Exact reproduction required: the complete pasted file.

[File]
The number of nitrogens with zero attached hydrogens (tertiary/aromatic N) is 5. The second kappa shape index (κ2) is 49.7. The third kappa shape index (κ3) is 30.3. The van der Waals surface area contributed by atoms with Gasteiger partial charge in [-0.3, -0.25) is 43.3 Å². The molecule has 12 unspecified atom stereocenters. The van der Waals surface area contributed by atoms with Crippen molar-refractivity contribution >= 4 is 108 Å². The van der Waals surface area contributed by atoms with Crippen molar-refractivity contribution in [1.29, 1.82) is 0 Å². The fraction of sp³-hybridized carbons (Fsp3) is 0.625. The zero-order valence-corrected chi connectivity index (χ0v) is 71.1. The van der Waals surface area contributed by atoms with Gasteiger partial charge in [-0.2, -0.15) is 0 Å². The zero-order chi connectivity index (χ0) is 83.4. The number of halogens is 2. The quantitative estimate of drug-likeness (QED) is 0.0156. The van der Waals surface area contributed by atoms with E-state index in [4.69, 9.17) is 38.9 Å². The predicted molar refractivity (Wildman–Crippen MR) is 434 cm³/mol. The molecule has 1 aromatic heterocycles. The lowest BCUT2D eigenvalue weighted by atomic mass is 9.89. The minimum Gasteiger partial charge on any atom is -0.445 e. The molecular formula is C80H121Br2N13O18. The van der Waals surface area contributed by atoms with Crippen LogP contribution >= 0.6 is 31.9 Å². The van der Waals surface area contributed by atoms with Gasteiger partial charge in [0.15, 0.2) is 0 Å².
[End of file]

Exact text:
The number of nitrogens with zero attached hydrogens (tertiary/aromatic N) is 5. The second kappa shape index (κ2) is 49.7. The third kappa shape index (κ3) is 30.3. The van der Waals surface area contributed by atoms with Gasteiger partial charge in [-0.3, -0.25) is 43.3 Å². The molecule has 12 unspecified atom stereocenters. The van der Waals surface area contributed by atoms with Crippen molar-refractivity contribution >= 4 is 108 Å². The van der Waals surface area contributed by atoms with Crippen molar-refractivity contribution in [1.29, 1.82) is 0 Å². The fraction of sp³-hybridized carbons (Fsp3) is 0.625. The zero-order valence-corrected chi connectivity index (χ0v) is 71.1. The van der Waals surface area contributed by atoms with Gasteiger partial charge in [-0.2, -0.15) is 0 Å². The zero-order chi connectivity index (χ0) is 83.4. The number of halogens is 2. The quantitative estimate of drug-likeness (QED) is 0.0156. The van der Waals surface area contributed by atoms with E-state index in [4.69, 9.17) is 38.9 Å². The predicted molar refractivity (Wildman–Crippen MR) is 434 cm³/mol. The molecule has 1 aromatic heterocycles. The lowest BCUT2D eigenvalue weighted by atomic mass is 9.89. The minimum Gasteiger partial charge on any atom is -0.445 e. The molecular formula is C80H121Br2N13O18. The van der Waals surface area contributed by atoms with Crippen LogP contribution >= 0.6 is 31.9 Å². The van der Waals surface area contributed by atoms with Gasteiger partial charge in [0.15, 0.2) is 0 Å².